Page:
Frozen fish? Unique adaptations of Antarctic fish

Description

Students will learn about adaptations that allow fish to survive the frigid waters of Antarctica and will make calculations to demonstrate how they survive these conditions.

Objective

  • Students will determine how much antifreeze an Antarctic fish needs to lower the temperature of it's body fluids to -2.5°C. *

  • Students will develop an experimental procedure to conduct their tests and write up the procedures used.

Preparation

Background Information: To survive living in frigid Antarctic waters some species of fishes, the Notothenioids, have developed proteins that act as antifreeze. These antifreeze proteins are a group of unique macromolecules that help some polar and subpolar marine bony fishes avoid freezing in their icy habitats.

Waters of the southern oceans are so cold that temperate and tropical fish would freeze if they were placed in this environment. The presence of salt in sea water allows it to remain liquid to about -1.9 °C. The antifreeze proteins, along with normal body salts, depress the freezing point of blood and body fluids to - 2.5 °C, slightly below the freezing point of sea water. These proteins bind to and inhibit growth of ice crystals within the body. The proteins attach to small ice crystals stemming their growth.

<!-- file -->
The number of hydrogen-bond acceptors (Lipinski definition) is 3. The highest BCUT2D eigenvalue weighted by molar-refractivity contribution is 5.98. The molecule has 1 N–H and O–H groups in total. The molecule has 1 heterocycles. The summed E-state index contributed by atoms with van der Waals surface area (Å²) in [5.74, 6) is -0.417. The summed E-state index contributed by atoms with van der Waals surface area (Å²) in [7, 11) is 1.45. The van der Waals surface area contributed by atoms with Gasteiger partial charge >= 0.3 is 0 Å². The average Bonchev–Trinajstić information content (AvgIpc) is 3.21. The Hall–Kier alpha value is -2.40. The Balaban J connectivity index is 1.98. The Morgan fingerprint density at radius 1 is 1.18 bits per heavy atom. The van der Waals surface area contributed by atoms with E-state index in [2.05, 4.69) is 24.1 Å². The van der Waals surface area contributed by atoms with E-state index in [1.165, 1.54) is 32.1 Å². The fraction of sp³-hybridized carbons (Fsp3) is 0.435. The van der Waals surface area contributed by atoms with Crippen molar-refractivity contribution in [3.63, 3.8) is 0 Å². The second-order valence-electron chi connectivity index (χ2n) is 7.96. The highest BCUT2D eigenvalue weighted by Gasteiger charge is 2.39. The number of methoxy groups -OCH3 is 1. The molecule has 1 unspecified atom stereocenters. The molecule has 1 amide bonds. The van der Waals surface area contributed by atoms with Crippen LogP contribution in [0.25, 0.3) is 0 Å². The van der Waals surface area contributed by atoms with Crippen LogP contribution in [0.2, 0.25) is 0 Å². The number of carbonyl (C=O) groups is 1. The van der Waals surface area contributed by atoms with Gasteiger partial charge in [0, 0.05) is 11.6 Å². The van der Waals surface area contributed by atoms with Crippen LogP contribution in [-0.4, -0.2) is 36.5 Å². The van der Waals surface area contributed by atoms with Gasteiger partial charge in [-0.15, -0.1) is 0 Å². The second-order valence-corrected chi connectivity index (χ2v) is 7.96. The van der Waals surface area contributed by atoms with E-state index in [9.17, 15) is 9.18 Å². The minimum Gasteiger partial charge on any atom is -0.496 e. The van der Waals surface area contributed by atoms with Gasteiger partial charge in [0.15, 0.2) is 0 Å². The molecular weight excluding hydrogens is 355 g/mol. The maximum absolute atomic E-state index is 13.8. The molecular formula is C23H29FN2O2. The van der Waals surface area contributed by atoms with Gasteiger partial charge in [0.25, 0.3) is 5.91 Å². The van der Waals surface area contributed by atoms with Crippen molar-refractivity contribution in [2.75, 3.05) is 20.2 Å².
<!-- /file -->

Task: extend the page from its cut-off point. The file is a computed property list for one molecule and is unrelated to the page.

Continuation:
There may be several commercial applications of these antifreeze proteins. These compounds are about 300 times more effective in preventing freezing than conventional chemical antifreezes at the same concentrations. The effectiveness of fish antifreeze proteins in inhibiting ice growth suggests that they could be used to prevent freezing of food and freezing injury in several applications. The Food and Drug Administration has approved the use of the antifreeze proteins in 100 products and they have been added to ice cream and yogurt products. The addition of the proteins allows the production of very creamy, dense, reduced fat ice cream with fewer additives. The proteins used in food products are isolated from fish and replicated on a larger scale in yeast.

Ecology and Adaptations: Antarctica is a great place to study evolution. The continent's harsh environment has contributed to the evolution of an abundance of biological adaptations. Most marine fish living in temperate and tropical regions don't have antifreeze proteins and would freeze to death in Antarctic waters. The Notothenioids comprise about half of Antarctic marine fish species, but they account for 95% of all fish biomass in the region. How did these fish come to be the dominant fish species? Scientists believe that the dominance of these fish is a product of genetic and geological history.